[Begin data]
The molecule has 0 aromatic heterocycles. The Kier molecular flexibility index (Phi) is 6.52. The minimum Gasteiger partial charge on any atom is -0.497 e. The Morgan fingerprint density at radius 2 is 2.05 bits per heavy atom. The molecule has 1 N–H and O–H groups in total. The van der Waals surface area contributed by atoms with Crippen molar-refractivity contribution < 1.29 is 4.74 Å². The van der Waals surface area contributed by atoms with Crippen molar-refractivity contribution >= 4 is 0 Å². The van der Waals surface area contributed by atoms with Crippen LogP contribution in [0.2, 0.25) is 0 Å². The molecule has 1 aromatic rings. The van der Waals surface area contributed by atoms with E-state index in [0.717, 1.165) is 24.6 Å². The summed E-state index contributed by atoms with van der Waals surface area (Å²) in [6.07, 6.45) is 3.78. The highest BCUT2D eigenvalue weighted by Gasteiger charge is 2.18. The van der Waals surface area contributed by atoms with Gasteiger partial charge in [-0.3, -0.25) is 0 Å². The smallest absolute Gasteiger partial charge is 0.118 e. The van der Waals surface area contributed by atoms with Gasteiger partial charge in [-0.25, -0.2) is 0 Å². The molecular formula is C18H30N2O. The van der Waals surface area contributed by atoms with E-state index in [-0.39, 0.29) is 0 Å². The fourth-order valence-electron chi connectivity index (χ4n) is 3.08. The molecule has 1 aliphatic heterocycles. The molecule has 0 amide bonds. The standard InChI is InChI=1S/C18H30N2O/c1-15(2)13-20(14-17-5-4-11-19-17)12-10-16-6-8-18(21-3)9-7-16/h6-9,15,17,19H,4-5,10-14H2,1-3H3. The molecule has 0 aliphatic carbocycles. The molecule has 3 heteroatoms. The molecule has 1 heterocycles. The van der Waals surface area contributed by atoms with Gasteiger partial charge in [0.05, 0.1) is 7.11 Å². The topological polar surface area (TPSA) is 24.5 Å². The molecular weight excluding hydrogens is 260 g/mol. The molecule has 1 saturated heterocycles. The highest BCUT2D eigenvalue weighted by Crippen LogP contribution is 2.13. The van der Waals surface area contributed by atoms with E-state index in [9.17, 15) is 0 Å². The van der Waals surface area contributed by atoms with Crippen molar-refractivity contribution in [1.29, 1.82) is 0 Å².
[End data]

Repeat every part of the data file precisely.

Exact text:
The molecule has 0 aromatic heterocycles. The Kier molecular flexibility index (Phi) is 6.52. The minimum Gasteiger partial charge on any atom is -0.497 e. The Morgan fingerprint density at radius 2 is 2.05 bits per heavy atom. The molecule has 1 N–H and O–H groups in total. The van der Waals surface area contributed by atoms with Crippen molar-refractivity contribution < 1.29 is 4.74 Å². The van der Waals surface area contributed by atoms with Crippen molar-refractivity contribution >= 4 is 0 Å². The van der Waals surface area contributed by atoms with Crippen LogP contribution in [0.2, 0.25) is 0 Å². The molecule has 1 aromatic rings. The van der Waals surface area contributed by atoms with E-state index in [0.717, 1.165) is 24.6 Å². The summed E-state index contributed by atoms with van der Waals surface area (Å²) in [6.07, 6.45) is 3.78. The highest BCUT2D eigenvalue weighted by Gasteiger charge is 2.18. The van der Waals surface area contributed by atoms with Gasteiger partial charge in [-0.3, -0.25) is 0 Å². The smallest absolute Gasteiger partial charge is 0.118 e. The van der Waals surface area contributed by atoms with Gasteiger partial charge in [-0.25, -0.2) is 0 Å². The molecular formula is C18H30N2O. The van der Waals surface area contributed by atoms with E-state index in [-0.39, 0.29) is 0 Å². The fourth-order valence-electron chi connectivity index (χ4n) is 3.08. The molecule has 1 aliphatic heterocycles. The molecule has 0 amide bonds. The standard InChI is InChI=1S/C18H30N2O/c1-15(2)13-20(14-17-5-4-11-19-17)12-10-16-6-8-18(21-3)9-7-16/h6-9,15,17,19H,4-5,10-14H2,1-3H3. The molecule has 0 aliphatic carbocycles. The molecule has 3 heteroatoms. The molecule has 1 heterocycles. The van der Waals surface area contributed by atoms with Gasteiger partial charge in [0.05, 0.1) is 7.11 Å². The topological polar surface area (TPSA) is 24.5 Å². The molecular weight excluding hydrogens is 260 g/mol. The molecule has 1 saturated heterocycles. The highest BCUT2D eigenvalue weighted by Crippen LogP contribution is 2.13. The van der Waals surface area contributed by atoms with E-state index in [9.17, 15) is 0 Å². The van der Waals surface area contributed by atoms with Crippen molar-refractivity contribution in [1.29, 1.82) is 0 Å².